The Mappila belong to the largest Muslim group in the Indian state of Kerala. They also live in the Lakshadweep Islands 200 – 300 km off the southwestern coast of India. A small number of Mappilas have settled in the southern districts of Karnataka and the western parts of Tamil Nadu; a few also live in Sri Lanka.
Malayalam is the state language of Kerala and the Mappila share this common language.
The Lakshadweep Islands are covered with coconut and breadfruit trees, which provide the basis of the Laccadive Mappila’s economy. Kerala’s 589.5-kilometer coastline and a large number of rivers also make it a fertile place for fish, so the fishing industry also plays an important part in the economy.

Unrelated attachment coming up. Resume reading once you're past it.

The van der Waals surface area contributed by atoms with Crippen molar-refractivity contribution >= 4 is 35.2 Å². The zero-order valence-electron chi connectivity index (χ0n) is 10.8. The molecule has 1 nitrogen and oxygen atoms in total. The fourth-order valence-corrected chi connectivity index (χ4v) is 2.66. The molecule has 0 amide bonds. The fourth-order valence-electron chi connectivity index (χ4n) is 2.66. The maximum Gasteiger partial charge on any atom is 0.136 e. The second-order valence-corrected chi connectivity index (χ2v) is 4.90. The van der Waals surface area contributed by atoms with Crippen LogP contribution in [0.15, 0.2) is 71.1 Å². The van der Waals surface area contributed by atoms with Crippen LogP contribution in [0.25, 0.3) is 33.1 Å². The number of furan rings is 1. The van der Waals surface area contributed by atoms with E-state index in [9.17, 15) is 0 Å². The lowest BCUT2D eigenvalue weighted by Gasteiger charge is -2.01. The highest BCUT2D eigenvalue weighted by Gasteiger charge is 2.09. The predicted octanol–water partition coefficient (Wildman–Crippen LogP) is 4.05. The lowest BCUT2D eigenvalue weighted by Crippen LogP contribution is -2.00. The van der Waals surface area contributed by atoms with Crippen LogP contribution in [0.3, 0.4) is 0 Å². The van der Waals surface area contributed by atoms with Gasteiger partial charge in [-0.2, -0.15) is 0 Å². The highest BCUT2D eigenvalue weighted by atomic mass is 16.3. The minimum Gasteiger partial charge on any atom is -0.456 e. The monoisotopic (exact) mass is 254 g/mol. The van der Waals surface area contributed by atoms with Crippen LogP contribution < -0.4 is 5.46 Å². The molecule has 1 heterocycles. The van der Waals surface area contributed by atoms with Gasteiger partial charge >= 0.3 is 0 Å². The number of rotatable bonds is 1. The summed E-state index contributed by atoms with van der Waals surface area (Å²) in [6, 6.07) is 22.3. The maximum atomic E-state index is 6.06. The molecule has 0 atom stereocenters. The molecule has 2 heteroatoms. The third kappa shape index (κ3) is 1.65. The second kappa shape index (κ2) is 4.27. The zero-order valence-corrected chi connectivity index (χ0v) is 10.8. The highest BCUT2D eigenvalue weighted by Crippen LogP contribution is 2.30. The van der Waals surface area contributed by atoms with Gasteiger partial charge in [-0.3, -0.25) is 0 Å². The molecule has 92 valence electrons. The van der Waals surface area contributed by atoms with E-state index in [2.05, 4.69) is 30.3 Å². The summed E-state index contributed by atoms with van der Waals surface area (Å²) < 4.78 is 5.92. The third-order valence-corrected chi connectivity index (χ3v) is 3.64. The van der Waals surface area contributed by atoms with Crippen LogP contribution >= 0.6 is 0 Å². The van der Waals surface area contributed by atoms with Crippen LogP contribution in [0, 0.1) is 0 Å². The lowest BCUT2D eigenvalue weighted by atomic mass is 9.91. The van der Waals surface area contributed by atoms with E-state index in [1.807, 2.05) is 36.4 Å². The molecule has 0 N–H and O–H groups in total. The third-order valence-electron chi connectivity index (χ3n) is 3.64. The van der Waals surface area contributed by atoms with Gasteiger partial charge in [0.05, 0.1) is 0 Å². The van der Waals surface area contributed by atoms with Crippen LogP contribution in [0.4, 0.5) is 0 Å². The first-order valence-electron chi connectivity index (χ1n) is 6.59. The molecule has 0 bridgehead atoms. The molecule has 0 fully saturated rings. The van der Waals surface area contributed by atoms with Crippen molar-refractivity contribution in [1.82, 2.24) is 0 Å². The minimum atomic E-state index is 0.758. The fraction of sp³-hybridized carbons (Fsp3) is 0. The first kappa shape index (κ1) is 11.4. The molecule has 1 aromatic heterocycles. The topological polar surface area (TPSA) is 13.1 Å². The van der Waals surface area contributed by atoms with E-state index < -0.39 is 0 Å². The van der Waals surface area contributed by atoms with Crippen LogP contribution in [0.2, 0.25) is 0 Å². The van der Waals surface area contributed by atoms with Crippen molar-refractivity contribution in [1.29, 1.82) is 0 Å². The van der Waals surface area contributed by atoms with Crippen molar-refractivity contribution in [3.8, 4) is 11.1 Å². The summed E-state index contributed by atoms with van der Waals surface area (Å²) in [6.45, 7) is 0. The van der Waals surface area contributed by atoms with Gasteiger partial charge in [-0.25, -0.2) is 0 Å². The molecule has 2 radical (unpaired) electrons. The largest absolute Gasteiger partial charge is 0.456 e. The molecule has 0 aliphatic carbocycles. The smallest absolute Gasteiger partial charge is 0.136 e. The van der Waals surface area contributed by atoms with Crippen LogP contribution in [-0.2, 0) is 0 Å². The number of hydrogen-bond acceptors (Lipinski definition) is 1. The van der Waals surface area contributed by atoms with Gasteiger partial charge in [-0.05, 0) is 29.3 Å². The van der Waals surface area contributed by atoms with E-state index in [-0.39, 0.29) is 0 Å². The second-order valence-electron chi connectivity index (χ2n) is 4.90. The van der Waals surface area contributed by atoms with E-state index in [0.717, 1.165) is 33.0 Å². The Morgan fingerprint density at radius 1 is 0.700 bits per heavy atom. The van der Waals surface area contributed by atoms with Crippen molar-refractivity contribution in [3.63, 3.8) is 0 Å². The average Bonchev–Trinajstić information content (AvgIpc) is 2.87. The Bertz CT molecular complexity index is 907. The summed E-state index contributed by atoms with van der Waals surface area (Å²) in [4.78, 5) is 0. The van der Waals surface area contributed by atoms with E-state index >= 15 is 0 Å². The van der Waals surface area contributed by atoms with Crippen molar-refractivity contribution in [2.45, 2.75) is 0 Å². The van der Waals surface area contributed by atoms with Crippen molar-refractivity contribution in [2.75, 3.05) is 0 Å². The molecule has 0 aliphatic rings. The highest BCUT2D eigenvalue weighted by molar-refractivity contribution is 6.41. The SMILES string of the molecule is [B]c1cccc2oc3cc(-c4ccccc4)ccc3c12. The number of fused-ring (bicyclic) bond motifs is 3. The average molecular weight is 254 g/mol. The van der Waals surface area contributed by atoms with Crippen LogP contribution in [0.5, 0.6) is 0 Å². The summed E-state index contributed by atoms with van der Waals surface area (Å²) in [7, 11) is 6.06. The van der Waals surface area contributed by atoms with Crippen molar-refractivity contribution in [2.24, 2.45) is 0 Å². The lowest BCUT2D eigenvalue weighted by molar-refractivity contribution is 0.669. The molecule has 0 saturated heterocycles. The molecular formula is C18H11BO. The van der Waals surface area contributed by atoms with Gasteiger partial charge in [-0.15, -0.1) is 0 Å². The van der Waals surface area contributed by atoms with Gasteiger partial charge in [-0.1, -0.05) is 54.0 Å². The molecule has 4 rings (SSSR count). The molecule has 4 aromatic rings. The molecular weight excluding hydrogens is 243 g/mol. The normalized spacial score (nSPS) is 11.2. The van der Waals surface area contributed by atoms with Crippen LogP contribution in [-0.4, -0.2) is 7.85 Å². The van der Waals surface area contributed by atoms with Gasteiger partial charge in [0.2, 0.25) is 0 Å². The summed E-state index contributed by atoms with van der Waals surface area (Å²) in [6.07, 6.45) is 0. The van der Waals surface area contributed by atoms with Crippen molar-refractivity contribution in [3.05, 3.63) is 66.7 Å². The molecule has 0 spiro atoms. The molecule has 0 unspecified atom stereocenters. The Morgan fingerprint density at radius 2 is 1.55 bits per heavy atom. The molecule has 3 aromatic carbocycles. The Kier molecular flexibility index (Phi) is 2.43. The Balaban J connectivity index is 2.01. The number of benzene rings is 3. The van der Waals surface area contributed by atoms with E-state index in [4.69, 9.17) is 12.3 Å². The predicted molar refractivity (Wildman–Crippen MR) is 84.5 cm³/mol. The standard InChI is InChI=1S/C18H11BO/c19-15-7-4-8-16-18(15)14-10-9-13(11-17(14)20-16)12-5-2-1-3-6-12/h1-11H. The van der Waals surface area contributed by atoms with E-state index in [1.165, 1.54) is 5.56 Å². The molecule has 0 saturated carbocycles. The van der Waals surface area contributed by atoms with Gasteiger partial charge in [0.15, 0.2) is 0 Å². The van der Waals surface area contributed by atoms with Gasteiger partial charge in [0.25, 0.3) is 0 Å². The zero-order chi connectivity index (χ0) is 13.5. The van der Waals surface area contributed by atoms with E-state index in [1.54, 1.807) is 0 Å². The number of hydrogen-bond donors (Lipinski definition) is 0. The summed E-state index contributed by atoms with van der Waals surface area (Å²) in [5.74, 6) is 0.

Some important facts about the Mappila:
- 100% of the Mappila are Muslims. They migrated from the Kerala coast to the Islands around the 7th century. They came as Hindus, but were Islamized by the Arabs and formed the first native Islamic community in South Asia.
- They belong to one of the four schools of the Sunni branch of Islam called the Shafi’i.
- There are 2 to 3 caste-like groups among the Mappila, but they live in the same neighborhoods, eat together freely and worship in the same mosques.
- Monogamy (one husband, one wife) is normal among the Mappila, in spite of the fact that Islam allows a man to have up to four wives. A man has little authority over his children. Divorce is easy; over half of the marriages end in divorce.